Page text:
But Matthew Kullberg, technical project and services manager at SDSC, said performance waned -- especially during RAID rebuilds -- as utilization grew. The staff is now migrating to OpenStack's default configuration of three copies. Decreasing hardware costs will help the center keep its per-terabyte-cost structure low, he added.
SDSC cloud storage implementation explained
Beth Cohen, a senior cloud architect at Boston-based Cloud Technology Partners Inc., said Swift and Amazon S3 each make three copies of every object by default in three locations, whether physical or logical. That means 1 PB of data requires 3 PB of storage. OpenStack Swift users have the option to make four or more copies, but Cohen said she knows of no one who does that.
"There's no need to do RAID because you're duplicating your data protection," she said.
Another distinction between SDSC's implementation and those of the major providers is the number of data centers. Rackspace operates data centers in Chicago, Dallas and London, and HP has one in the Washington, D.C. area and another in Las Vegas. Microsoft runs four in the United States, two in Europe and two in Asia, and offers a choice of Local Redundant Storage option with three data copies within a data center or Geo Redundant Storage with an additional three copies at a data center at least 400 miles away.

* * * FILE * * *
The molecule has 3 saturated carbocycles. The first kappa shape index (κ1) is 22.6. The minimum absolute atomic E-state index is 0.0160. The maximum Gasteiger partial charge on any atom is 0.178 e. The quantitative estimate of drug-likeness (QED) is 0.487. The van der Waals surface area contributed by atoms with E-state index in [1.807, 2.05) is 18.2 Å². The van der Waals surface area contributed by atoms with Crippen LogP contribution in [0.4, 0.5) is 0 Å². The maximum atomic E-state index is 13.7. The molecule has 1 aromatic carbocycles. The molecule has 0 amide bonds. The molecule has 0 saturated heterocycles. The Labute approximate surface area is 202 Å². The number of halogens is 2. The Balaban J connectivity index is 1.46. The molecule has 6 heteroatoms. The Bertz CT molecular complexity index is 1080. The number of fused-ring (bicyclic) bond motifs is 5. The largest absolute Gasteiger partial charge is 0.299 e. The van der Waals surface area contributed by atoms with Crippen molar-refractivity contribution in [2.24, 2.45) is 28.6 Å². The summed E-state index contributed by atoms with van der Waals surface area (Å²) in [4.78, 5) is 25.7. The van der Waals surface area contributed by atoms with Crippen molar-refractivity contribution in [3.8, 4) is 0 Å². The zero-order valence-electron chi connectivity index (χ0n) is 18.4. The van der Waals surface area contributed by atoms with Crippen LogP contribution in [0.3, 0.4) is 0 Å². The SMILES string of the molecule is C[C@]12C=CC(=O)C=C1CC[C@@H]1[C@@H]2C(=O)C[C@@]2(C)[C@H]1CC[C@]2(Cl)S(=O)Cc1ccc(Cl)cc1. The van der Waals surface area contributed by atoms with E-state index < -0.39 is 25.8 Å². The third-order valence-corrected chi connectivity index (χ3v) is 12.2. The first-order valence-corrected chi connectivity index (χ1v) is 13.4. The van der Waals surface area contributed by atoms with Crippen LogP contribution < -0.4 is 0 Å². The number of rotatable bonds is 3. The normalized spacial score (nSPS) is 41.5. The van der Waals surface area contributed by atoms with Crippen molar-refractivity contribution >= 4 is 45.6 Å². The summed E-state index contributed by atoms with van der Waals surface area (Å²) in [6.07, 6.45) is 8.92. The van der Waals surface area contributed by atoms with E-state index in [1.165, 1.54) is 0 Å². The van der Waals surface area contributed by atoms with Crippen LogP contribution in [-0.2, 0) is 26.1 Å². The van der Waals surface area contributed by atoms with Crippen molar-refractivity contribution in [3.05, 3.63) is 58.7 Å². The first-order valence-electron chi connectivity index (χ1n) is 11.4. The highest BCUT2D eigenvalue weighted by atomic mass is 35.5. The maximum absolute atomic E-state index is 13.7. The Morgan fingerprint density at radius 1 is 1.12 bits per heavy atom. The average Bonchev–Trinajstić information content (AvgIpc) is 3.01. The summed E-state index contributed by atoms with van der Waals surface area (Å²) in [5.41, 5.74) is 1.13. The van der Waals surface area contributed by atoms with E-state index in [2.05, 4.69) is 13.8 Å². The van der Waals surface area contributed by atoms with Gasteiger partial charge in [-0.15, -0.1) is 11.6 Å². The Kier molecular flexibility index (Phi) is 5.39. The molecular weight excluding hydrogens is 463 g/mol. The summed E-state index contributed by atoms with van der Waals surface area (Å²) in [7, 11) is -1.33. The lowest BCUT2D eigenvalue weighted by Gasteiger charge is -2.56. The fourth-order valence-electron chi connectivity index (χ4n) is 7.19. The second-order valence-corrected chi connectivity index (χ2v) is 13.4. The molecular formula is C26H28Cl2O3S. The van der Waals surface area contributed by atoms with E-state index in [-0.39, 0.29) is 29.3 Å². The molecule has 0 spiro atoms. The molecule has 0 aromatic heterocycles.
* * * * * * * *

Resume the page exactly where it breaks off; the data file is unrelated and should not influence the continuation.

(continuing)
By contrast, SDSC stores 98% of its data at UC San Diego and runs only a small off-site cluster at the University of California Office of the President in Oakland. SDSC's Meier said using one data center is less expensive.
"It takes extra labor to maintain multiple sites," he said. "That's just the reality of the university versus a true cloud provider."
Meier concedes that major services such as Amazon S3 may offer more granular features and controls, such as individual access control lists on objects. But SDSC's cloud storage can be less expensive to use, with no network fees for data transfers in or out of the service, and no charges for data requests. Major providers typically charge for outbound data transfer as well as put, copy, post, list, get and other requests.
SDSC's cloud service has a base price of $3.25 per month for 100 GB of storage. Beyond that, it costs $0.0325 per GB per month, which comes to $32.50 per TB per month or $390 per TB per year.
"We never intended to directly compete [with major cloud providers]. As a non-profit, that's not our charter," Meier said. "Our competition was to try to come up with technology that gave our researchers competitive advantages to get grants and have technologies that they could use to help further their research."